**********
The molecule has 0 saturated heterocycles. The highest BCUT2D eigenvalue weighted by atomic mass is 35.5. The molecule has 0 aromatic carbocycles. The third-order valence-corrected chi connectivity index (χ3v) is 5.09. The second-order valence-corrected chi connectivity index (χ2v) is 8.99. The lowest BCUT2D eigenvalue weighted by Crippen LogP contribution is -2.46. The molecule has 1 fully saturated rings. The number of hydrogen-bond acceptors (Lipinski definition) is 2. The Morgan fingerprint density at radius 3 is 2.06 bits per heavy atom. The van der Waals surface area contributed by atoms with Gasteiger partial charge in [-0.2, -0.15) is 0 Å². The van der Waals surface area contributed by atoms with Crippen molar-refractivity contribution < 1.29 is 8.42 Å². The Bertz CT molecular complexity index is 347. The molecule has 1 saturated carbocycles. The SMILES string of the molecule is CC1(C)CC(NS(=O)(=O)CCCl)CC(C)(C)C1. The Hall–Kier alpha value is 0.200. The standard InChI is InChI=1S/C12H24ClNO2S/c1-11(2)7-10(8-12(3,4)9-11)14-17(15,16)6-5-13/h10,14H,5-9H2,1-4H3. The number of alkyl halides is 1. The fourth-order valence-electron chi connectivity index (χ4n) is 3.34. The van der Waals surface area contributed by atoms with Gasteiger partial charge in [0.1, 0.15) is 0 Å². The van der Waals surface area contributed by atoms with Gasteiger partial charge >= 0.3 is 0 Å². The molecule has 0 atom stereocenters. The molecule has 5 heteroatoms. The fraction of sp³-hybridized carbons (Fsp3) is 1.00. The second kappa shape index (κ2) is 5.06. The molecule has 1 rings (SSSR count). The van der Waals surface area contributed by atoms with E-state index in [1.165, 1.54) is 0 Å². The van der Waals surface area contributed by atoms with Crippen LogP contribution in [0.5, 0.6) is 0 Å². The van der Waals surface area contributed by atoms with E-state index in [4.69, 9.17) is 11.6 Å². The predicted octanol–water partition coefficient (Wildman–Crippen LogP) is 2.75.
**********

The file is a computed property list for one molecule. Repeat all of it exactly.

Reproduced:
The molecule has 0 saturated heterocycles. The highest BCUT2D eigenvalue weighted by atomic mass is 35.5. The molecule has 0 aromatic carbocycles. The third-order valence-corrected chi connectivity index (χ3v) is 5.09. The second-order valence-corrected chi connectivity index (χ2v) is 8.99. The lowest BCUT2D eigenvalue weighted by Crippen LogP contribution is -2.46. The molecule has 1 fully saturated rings. The number of hydrogen-bond acceptors (Lipinski definition) is 2. The Morgan fingerprint density at radius 3 is 2.06 bits per heavy atom. The van der Waals surface area contributed by atoms with Gasteiger partial charge in [-0.2, -0.15) is 0 Å². The van der Waals surface area contributed by atoms with Crippen molar-refractivity contribution < 1.29 is 8.42 Å². The Bertz CT molecular complexity index is 347. The molecule has 1 saturated carbocycles. The SMILES string of the molecule is CC1(C)CC(NS(=O)(=O)CCCl)CC(C)(C)C1. The Hall–Kier alpha value is 0.200. The standard InChI is InChI=1S/C12H24ClNO2S/c1-11(2)7-10(8-12(3,4)9-11)14-17(15,16)6-5-13/h10,14H,5-9H2,1-4H3. The number of alkyl halides is 1. The fourth-order valence-electron chi connectivity index (χ4n) is 3.34. The van der Waals surface area contributed by atoms with Gasteiger partial charge in [0.1, 0.15) is 0 Å². The van der Waals surface area contributed by atoms with Gasteiger partial charge >= 0.3 is 0 Å². The molecule has 0 atom stereocenters. The molecule has 5 heteroatoms. The fraction of sp³-hybridized carbons (Fsp3) is 1.00. The second kappa shape index (κ2) is 5.06. The molecule has 1 rings (SSSR count). The van der Waals surface area contributed by atoms with E-state index in [1.165, 1.54) is 0 Å². The van der Waals surface area contributed by atoms with Crippen LogP contribution in [0.5, 0.6) is 0 Å². The van der Waals surface area contributed by atoms with E-state index in [4.69, 9.17) is 11.6 Å². The predicted octanol–water partition coefficient (Wildman–Crippen LogP) is 2.75.